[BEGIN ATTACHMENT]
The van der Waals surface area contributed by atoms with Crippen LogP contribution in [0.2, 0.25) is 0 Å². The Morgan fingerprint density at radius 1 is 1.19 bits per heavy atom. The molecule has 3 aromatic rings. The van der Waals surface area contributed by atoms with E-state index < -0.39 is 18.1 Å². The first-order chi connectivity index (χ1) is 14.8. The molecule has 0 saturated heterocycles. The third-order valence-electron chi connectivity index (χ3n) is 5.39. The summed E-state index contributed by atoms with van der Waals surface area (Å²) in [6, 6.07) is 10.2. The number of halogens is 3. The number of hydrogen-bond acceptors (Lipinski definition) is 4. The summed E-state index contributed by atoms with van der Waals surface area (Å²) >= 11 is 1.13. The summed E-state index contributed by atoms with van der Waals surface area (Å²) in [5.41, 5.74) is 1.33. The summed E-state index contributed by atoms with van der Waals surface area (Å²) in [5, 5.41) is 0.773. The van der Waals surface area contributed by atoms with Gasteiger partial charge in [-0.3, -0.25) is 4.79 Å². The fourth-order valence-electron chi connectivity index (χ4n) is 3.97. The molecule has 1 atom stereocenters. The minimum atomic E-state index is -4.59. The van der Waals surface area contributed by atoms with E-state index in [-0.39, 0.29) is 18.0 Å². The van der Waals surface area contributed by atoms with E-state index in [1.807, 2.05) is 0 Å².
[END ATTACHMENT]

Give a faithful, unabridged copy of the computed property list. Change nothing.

The van der Waals surface area contributed by atoms with Crippen LogP contribution in [0.2, 0.25) is 0 Å². The Morgan fingerprint density at radius 1 is 1.19 bits per heavy atom. The molecule has 3 aromatic rings. The van der Waals surface area contributed by atoms with E-state index < -0.39 is 18.1 Å². The first-order chi connectivity index (χ1) is 14.8. The molecule has 0 saturated heterocycles. The third-order valence-electron chi connectivity index (χ3n) is 5.39. The summed E-state index contributed by atoms with van der Waals surface area (Å²) in [6, 6.07) is 10.2. The number of halogens is 3. The number of hydrogen-bond acceptors (Lipinski definition) is 4. The summed E-state index contributed by atoms with van der Waals surface area (Å²) >= 11 is 1.13. The summed E-state index contributed by atoms with van der Waals surface area (Å²) in [5.41, 5.74) is 1.33. The summed E-state index contributed by atoms with van der Waals surface area (Å²) in [5, 5.41) is 0.773. The van der Waals surface area contributed by atoms with Gasteiger partial charge in [-0.3, -0.25) is 4.79 Å². The fourth-order valence-electron chi connectivity index (χ4n) is 3.97. The molecule has 1 atom stereocenters. The minimum atomic E-state index is -4.59. The van der Waals surface area contributed by atoms with E-state index in [-0.39, 0.29) is 18.0 Å². The van der Waals surface area contributed by atoms with E-state index in [1.807, 2.05) is 0 Å².